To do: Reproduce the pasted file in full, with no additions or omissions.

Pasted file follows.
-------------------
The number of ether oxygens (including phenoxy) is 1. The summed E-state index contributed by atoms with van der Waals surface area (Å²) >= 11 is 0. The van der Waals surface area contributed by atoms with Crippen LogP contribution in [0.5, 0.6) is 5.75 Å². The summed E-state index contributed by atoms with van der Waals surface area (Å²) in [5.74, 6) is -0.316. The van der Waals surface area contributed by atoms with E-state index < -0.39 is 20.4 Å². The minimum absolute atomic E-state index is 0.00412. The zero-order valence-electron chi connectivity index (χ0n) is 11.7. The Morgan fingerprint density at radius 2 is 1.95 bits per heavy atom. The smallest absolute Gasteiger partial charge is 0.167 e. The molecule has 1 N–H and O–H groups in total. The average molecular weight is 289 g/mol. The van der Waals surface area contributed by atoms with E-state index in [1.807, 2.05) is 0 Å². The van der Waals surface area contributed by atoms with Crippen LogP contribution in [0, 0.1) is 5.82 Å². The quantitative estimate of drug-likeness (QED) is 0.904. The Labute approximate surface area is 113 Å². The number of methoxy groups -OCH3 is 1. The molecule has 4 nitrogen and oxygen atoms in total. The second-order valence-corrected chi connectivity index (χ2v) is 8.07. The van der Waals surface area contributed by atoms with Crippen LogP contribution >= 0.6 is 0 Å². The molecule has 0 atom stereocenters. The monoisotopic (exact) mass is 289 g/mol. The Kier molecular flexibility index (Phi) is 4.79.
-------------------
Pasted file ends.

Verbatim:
The number of ether oxygens (including phenoxy) is 1. The summed E-state index contributed by atoms with van der Waals surface area (Å²) >= 11 is 0. The van der Waals surface area contributed by atoms with Crippen LogP contribution in [0.5, 0.6) is 5.75 Å². The summed E-state index contributed by atoms with van der Waals surface area (Å²) in [5.74, 6) is -0.316. The van der Waals surface area contributed by atoms with E-state index < -0.39 is 20.4 Å². The minimum absolute atomic E-state index is 0.00412. The zero-order valence-electron chi connectivity index (χ0n) is 11.7. The Morgan fingerprint density at radius 2 is 1.95 bits per heavy atom. The smallest absolute Gasteiger partial charge is 0.167 e. The molecule has 1 N–H and O–H groups in total. The average molecular weight is 289 g/mol. The van der Waals surface area contributed by atoms with E-state index in [1.807, 2.05) is 0 Å². The van der Waals surface area contributed by atoms with Crippen LogP contribution in [0, 0.1) is 5.82 Å². The quantitative estimate of drug-likeness (QED) is 0.904. The Labute approximate surface area is 113 Å². The number of methoxy groups -OCH3 is 1. The molecule has 4 nitrogen and oxygen atoms in total. The second-order valence-corrected chi connectivity index (χ2v) is 8.07. The van der Waals surface area contributed by atoms with Crippen LogP contribution >= 0.6 is 0 Å². The molecule has 0 atom stereocenters. The monoisotopic (exact) mass is 289 g/mol. The Kier molecular flexibility index (Phi) is 4.79.